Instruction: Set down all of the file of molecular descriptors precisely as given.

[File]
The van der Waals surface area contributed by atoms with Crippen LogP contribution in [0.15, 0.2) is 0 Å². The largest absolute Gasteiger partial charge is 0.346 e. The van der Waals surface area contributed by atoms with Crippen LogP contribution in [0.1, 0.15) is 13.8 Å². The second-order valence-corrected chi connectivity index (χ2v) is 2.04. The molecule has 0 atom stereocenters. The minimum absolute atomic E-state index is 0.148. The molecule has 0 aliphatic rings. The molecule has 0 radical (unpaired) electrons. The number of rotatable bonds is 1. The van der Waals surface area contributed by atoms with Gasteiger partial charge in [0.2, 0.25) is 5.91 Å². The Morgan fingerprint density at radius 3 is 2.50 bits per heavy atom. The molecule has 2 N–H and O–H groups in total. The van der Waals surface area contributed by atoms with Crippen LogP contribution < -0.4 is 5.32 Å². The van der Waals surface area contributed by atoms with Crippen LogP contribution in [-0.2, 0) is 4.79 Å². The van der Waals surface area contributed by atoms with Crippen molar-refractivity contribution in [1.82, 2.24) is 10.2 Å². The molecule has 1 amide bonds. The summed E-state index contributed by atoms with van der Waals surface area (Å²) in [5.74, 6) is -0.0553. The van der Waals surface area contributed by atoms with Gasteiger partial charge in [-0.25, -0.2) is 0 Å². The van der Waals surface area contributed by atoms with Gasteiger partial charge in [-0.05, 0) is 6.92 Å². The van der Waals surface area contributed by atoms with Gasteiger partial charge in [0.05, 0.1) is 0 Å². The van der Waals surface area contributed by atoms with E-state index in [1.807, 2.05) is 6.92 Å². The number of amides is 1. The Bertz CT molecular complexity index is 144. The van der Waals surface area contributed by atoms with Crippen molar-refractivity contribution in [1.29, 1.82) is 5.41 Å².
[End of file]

The van der Waals surface area contributed by atoms with Crippen LogP contribution in [0.15, 0.2) is 0 Å². The largest absolute Gasteiger partial charge is 0.346 e. The van der Waals surface area contributed by atoms with Crippen LogP contribution in [0.1, 0.15) is 13.8 Å². The second-order valence-corrected chi connectivity index (χ2v) is 2.04. The molecule has 0 atom stereocenters. The minimum absolute atomic E-state index is 0.148. The molecule has 0 aliphatic rings. The molecule has 0 radical (unpaired) electrons. The number of rotatable bonds is 1. The van der Waals surface area contributed by atoms with Gasteiger partial charge in [0.2, 0.25) is 5.91 Å². The Morgan fingerprint density at radius 3 is 2.50 bits per heavy atom. The molecule has 2 N–H and O–H groups in total. The van der Waals surface area contributed by atoms with Crippen LogP contribution < -0.4 is 5.32 Å². The van der Waals surface area contributed by atoms with Crippen LogP contribution in [-0.2, 0) is 4.79 Å². The van der Waals surface area contributed by atoms with Crippen molar-refractivity contribution in [1.82, 2.24) is 10.2 Å². The molecule has 1 amide bonds. The summed E-state index contributed by atoms with van der Waals surface area (Å²) in [5.74, 6) is -0.0553. The van der Waals surface area contributed by atoms with Gasteiger partial charge in [-0.25, -0.2) is 0 Å². The van der Waals surface area contributed by atoms with Gasteiger partial charge in [-0.05, 0) is 6.92 Å². The van der Waals surface area contributed by atoms with Gasteiger partial charge in [0.05, 0.1) is 0 Å². The van der Waals surface area contributed by atoms with E-state index in [1.807, 2.05) is 6.92 Å². The number of amides is 1. The Bertz CT molecular complexity index is 144. The van der Waals surface area contributed by atoms with Crippen molar-refractivity contribution in [1.29, 1.82) is 5.41 Å².